More on the additional requirements for unregistered crypto asset trading platforms in Canada

11 minute read
03 March 2023

On Feb. 22, 2023, the Canadian Securities Administrators (CSA) published Staff Notice 21-332 - Crypto Asset Trading Platforms: Pre-Registration Undertakings (the "Notice") confirming that unregistered cryptocurrency asset trading platforms (CTPs) are expected to submit their pre-registration undertaking (PRU) (including enhanced terms and conditions) by March 24, 2023. The CSA also outlined new commitments unregistered CTPs are expected to respect while they pursue registration. This article is Part II in a series and provides more details on these new commitments.

For more information on the deadline and on the CSA requirement that CTPs not allow their clients to enter into crypto contracts to buy or deposit stablecoins (referred to as Value-Referenced Crypto Assets (VRCAs)), you can read Part I here.


The Notice makes it clear that if you are operating as an unregistered CTP in Canada while pursuing applications for registration and related relief, you must deliver a PRU based on the template set out by CSA staff[1] to your principal regulator on or before March 24, 2023; and implement such systems changes as may be necessary to give effect to the provisions of the PRU within timeframes set out in the PRU.

Enhanced pre-registration undertakings

The CSA are now requesting additional commitments from unregistered CTPs relating to the following areas:

A. Enhanced commitments in relation to the custody and segregation of crypto assets held on behalf of Canadian clients

The enhanced PRU now requires CTPs to hold assets, including cash, securities, and crypto assets that are not securities, of a Canadian client:

  1. separate and apart from its own property;
  2. in trust for the benefit of the client;
  3. in the case of cash, in a designated trust account or in an account designated for the benefit of clients with a Canadian custodian or Canadian financial institution; and
  4. in the case of crypto assets, in a designated trust account or in an account designated for the benefit of clients with a custodian that comes within the definition of "Acceptable Third-party Custodian".[2]

Steps also need to be taken by the CTP to allow CSA staff to obtain information about the status of Canadian client accounts directly from the custodian(s) and without going through the CTP.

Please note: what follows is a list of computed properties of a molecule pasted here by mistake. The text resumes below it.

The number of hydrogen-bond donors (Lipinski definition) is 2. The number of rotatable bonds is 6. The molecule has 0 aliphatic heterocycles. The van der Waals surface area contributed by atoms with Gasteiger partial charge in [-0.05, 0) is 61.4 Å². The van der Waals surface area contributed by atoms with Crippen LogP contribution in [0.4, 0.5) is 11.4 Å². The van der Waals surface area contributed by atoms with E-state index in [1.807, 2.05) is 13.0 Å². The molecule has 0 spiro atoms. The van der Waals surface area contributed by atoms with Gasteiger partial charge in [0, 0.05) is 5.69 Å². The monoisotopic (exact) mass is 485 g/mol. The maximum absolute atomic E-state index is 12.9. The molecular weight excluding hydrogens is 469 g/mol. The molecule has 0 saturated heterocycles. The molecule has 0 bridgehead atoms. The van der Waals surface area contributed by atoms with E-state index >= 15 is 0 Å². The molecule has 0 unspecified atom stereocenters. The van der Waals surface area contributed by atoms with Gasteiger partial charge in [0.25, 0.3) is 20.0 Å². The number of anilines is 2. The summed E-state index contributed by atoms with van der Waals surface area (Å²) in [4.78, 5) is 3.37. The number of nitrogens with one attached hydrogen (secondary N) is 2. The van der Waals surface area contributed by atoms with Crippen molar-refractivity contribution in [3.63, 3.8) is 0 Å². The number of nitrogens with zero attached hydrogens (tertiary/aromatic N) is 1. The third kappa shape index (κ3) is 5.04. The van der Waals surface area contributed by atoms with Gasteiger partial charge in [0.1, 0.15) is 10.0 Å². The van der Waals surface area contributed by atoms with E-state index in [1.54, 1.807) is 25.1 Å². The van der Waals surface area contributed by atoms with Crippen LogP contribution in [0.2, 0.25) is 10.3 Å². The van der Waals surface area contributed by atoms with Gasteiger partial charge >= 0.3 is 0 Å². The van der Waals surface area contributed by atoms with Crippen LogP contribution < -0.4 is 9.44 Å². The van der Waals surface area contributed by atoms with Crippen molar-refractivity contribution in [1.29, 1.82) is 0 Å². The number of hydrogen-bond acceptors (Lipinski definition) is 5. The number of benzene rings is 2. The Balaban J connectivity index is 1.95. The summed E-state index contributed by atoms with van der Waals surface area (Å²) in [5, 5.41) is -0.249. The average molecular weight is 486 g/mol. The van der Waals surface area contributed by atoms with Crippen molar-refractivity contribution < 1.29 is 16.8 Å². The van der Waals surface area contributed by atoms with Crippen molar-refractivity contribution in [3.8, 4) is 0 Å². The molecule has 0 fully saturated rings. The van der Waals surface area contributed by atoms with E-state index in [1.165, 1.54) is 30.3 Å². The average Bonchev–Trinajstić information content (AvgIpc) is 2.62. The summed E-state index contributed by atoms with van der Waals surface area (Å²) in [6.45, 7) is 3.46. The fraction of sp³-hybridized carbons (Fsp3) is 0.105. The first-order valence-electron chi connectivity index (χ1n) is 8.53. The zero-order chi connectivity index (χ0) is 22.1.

B. Enhanced commitments to preclude the unregistered CTP from pledging, re-hypothecating or otherwise using crypto assets held on behalf of Canadian clients

The enhanced PRU will maintain the already existing commitment that the CTP hold crypto assets in trust for the benefit of clients separate and apart from its own assets (and from the assets of any custodial service provider) and not pledge, re-hypothecate, or otherwise use clients' crypto assets. Additionally, the CSA will be asking for evidence of meaningful compliance systems and corporate governance controls to provide assurance that the CTP complies with this provision.

C. A prohibition on the part of the CTP offering margin, credit or other forms of leverage to any type of client in connection with the trading of crypto contracts or crypto assets on the CTP's platform

The enhanced PRU includes a commitment that the CTP not offer or provide margin, credit, or other forms of leverage to any client, including both retail and "permitted clients".[3] Previously, permitted clients were going to be an exception to this prohibition.

D. New commitments from controlling mind(s) and global affiliates that affect the CTP entity seeking registration and relief

Parent entities of CTPs and/or their controlling minds will be expected to co-sign the enhanced PRU. They will also be required to undertake to not interfere with the CTP's activities and its directors' independent judgement and ensure that their own activities do not undermine the CTP's activities and its compliance with Canadian regulatory obligations. To the extent possible, the CSA will be expecting that the CTP's board of directors be independent from that of its global affiliates, its parent entities and/or their controlling minds.

E. Restrictions on the part of the CTP relying on crypto assets, including proprietary tokens issued by the CTP or an affiliate of the CTP, in determining the capital of the CTP for excess working capital purposes and in determining the capital base of the CTP